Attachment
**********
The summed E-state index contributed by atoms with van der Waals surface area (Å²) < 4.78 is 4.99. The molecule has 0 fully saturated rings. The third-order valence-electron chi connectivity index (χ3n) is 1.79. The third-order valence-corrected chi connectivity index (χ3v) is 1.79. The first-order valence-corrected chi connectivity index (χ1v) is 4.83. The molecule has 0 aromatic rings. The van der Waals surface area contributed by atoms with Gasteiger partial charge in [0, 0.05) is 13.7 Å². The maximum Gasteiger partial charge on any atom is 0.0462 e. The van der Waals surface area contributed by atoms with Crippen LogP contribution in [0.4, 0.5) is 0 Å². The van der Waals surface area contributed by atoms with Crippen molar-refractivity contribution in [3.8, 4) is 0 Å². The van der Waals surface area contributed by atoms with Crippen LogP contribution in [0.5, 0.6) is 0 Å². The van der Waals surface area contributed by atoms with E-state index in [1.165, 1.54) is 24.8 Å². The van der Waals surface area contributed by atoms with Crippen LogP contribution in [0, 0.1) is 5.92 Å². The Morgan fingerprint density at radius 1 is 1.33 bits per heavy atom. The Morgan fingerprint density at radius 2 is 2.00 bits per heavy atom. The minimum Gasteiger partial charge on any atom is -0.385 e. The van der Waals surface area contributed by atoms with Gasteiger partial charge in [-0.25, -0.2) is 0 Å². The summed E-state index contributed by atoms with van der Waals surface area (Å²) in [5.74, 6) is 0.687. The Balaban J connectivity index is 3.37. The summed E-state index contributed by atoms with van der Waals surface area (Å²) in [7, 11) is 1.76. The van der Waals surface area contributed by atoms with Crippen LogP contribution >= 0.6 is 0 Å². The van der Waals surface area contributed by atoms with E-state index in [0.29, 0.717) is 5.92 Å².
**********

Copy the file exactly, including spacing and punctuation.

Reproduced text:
The summed E-state index contributed by atoms with van der Waals surface area (Å²) < 4.78 is 4.99. The molecule has 0 fully saturated rings. The third-order valence-electron chi connectivity index (χ3n) is 1.79. The third-order valence-corrected chi connectivity index (χ3v) is 1.79. The first-order valence-corrected chi connectivity index (χ1v) is 4.83. The molecule has 0 aromatic rings. The van der Waals surface area contributed by atoms with Gasteiger partial charge in [0, 0.05) is 13.7 Å². The maximum Gasteiger partial charge on any atom is 0.0462 e. The van der Waals surface area contributed by atoms with Crippen LogP contribution in [0.4, 0.5) is 0 Å². The van der Waals surface area contributed by atoms with Crippen molar-refractivity contribution in [3.8, 4) is 0 Å². The van der Waals surface area contributed by atoms with Crippen LogP contribution in [0.5, 0.6) is 0 Å². The van der Waals surface area contributed by atoms with E-state index in [1.165, 1.54) is 24.8 Å². The van der Waals surface area contributed by atoms with Crippen LogP contribution in [0, 0.1) is 5.92 Å². The Morgan fingerprint density at radius 1 is 1.33 bits per heavy atom. The Morgan fingerprint density at radius 2 is 2.00 bits per heavy atom. The minimum Gasteiger partial charge on any atom is -0.385 e. The van der Waals surface area contributed by atoms with Gasteiger partial charge in [-0.25, -0.2) is 0 Å². The summed E-state index contributed by atoms with van der Waals surface area (Å²) in [5.74, 6) is 0.687. The Balaban J connectivity index is 3.37. The summed E-state index contributed by atoms with van der Waals surface area (Å²) in [7, 11) is 1.76. The van der Waals surface area contributed by atoms with Crippen LogP contribution >= 0.6 is 0 Å². The van der Waals surface area contributed by atoms with E-state index in [0.29, 0.717) is 5.92 Å².